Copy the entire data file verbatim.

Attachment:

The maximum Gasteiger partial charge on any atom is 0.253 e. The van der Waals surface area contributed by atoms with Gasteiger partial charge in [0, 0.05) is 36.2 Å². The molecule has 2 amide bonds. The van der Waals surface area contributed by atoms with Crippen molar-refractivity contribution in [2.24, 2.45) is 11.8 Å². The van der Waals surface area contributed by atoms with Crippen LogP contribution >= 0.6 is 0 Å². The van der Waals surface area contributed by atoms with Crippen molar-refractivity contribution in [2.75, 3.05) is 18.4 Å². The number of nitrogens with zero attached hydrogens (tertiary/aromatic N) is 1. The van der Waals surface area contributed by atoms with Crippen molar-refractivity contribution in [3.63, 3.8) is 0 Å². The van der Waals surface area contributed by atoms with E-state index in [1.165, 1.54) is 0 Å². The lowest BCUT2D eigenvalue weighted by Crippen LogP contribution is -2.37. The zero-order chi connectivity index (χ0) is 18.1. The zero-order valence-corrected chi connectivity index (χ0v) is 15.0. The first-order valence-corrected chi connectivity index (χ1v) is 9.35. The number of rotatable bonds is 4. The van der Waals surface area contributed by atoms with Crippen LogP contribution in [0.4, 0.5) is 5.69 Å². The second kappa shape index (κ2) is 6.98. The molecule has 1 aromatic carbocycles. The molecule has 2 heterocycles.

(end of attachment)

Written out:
The maximum Gasteiger partial charge on any atom is 0.253 e. The van der Waals surface area contributed by atoms with Gasteiger partial charge in [0, 0.05) is 36.2 Å². The molecule has 2 amide bonds. The van der Waals surface area contributed by atoms with Crippen molar-refractivity contribution in [2.24, 2.45) is 11.8 Å². The van der Waals surface area contributed by atoms with Crippen LogP contribution >= 0.6 is 0 Å². The van der Waals surface area contributed by atoms with Crippen molar-refractivity contribution in [2.75, 3.05) is 18.4 Å². The number of nitrogens with zero attached hydrogens (tertiary/aromatic N) is 1. The van der Waals surface area contributed by atoms with Crippen molar-refractivity contribution in [3.63, 3.8) is 0 Å². The van der Waals surface area contributed by atoms with E-state index in [1.165, 1.54) is 0 Å². The lowest BCUT2D eigenvalue weighted by Crippen LogP contribution is -2.37. The zero-order chi connectivity index (χ0) is 18.1. The zero-order valence-corrected chi connectivity index (χ0v) is 15.0. The first-order valence-corrected chi connectivity index (χ1v) is 9.35. The number of rotatable bonds is 4. The van der Waals surface area contributed by atoms with Crippen LogP contribution in [0.4, 0.5) is 5.69 Å². The second kappa shape index (κ2) is 6.98. The molecule has 1 aromatic carbocycles. The molecule has 2 heterocycles.